Magazine article National Catholic Reporter

The Spirit of Militarism: Bishops' Support for Multiple Wars Underpins Collection for Military Archdiocese

Magazine article National Catholic Reporter

The Spirit of Militarism: Bishops' Support for Multiple Wars Underpins Collection for Military Archdiocese

Article excerpt


At its November 2012 general assembly, the U.S. Conference of Catholic Bishops approved by a majority vote "financial assistance to the Archdiocese for the Military Services in the form of a national collection to be taken up every three years proximate to Veteran's Day or a similar strategic date beginning in 2013." The vote was 123 yes, 42 no, with eight abstaining.

This collection is supposed to be taken up at the weekend liturgies Nov. 9 and 10. Our Sunday Visitor sent materials on the military archdiocese to every parish in the country. There was a letter to pastors and suggested bulletin announcements for the week before, the week of and the week after the collection. In addition. 250 envelopes and 250 full-sheet bulletin inserts have gone to every parish whether the bishop of the diocese voted yes or no. At least a few dioceses have decided to hold the collection on a " different strategic date." The diocese of Albany, N.Y., is skipping the collection this year, but Bishop Howard Hubbard, who voted for the collection, is giving a donation from the diocese.

This extraordinary collection is one sign that the spirit of militarism and nationalism has spread apace in our church, at least among our bishops. The Archdiocese for the Military Services must consider it a major coup. The idea may have originated with George Weigel, who wrote about it in his Dec. 8. 2010. column "The Catholic Difference." Weigel was a charter signatory of the Project for the New American Century which anticipated the need for something like 9/11 that would serve as another Pearl Harbor and galvanize the country behind the neoconservative agenda. He has long understood how important Catholic support is for the multiple wars the project believed would have to be waged to maintain U.S. dominance in the world.

The military archdiocese would have wanted a weekend "proximate to Veteran's Day" in order to capitalize on "support the troops" sentiment, which has been an essential, mythical underpinning of U.S. war policies. The weekend was not chosen because Veteran's Day is also the feast of St. Martin of Tours on the Catholic calendar This one-time soldier, beloved bishop and, later, patron saint of soldiers is, rather, an embarrassment for the archdiocese because his conversion to Christianity at a young age coincided with his refusal of further military service: "I am a soldier of Christ; it is not lawful for me to fight."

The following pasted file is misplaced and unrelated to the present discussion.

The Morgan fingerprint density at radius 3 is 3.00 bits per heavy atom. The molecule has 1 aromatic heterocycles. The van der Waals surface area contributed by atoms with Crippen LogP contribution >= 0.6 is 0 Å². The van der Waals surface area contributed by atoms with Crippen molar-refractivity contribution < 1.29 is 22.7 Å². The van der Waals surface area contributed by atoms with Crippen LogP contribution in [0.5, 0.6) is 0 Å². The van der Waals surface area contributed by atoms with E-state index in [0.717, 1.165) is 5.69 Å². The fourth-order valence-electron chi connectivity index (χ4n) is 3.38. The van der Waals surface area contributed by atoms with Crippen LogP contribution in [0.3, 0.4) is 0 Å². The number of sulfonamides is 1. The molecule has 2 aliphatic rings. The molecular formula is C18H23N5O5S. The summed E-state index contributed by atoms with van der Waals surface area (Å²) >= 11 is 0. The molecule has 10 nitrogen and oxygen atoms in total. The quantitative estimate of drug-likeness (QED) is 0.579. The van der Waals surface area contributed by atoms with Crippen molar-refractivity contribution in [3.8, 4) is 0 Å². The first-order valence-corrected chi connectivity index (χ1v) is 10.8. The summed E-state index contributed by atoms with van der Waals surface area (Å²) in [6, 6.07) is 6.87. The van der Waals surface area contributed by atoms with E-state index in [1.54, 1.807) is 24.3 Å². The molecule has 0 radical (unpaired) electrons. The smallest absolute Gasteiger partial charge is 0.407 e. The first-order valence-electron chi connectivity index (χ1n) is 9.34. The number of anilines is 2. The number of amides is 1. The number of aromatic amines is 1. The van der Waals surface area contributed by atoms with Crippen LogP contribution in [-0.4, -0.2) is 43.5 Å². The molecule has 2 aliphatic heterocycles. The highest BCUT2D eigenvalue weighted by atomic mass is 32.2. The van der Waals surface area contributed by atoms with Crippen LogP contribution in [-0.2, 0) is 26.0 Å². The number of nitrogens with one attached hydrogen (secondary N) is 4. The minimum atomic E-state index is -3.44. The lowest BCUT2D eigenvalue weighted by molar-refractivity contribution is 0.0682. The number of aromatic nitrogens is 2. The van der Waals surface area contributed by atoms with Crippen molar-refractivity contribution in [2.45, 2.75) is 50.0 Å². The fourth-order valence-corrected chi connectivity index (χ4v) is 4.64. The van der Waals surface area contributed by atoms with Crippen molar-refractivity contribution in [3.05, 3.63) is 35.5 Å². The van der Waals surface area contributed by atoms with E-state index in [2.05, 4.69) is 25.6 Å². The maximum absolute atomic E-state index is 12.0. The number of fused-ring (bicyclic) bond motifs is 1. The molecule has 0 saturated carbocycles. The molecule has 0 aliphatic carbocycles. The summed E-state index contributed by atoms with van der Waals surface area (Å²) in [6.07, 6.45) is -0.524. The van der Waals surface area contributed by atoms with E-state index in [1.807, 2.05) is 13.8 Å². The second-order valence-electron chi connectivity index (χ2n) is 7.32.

The archdiocese, on the other hand, does everything it can to assure young soldiers that carrying out the works of war is what Jesus would want them to do. Catholic military chaplains do not burden tender consciences with questions about the grisly things they encounter in war. They fulfill the role of "force multiplier" that the Pentagon has for them. Many soldiers would not be able to continue being efficient warriors without the spiritual support of chaplains who counsel obedience to commanding officers. More than 1,000 Catholic soldiers have died in the wars in Iraq and Afghanistan since 2001, but the archdiocese does not know their names. It is not responsible for funerals that take place at the home parish.

Despite its growing influence in the bishops' conference, the very existence of the military archdiocese hangs by the thread of the possibility of the existence of a just war Amazingly, even when the bishops admitted the war with Iraq was unjust before the 2003 invasion, they did not cut that thread of just war. Most bishops quickly supported Catholic participation in the war to avoid even the appearance of being unpatriotic or not supportive of the troops.

Only one Catholic bishop who is an ordinary Bishop John Botean of the Romanian Catholic diocese of Canton, Ohio, can be given credit for teaching his people the moral consequences of participating in an unjust war. In a pastoral letter read from every Romanian Catholic pulpit in the country he wrote, "Beyond a reasonable doubt this war is morally incompatible with the Person and Way of Jesus Christ. …

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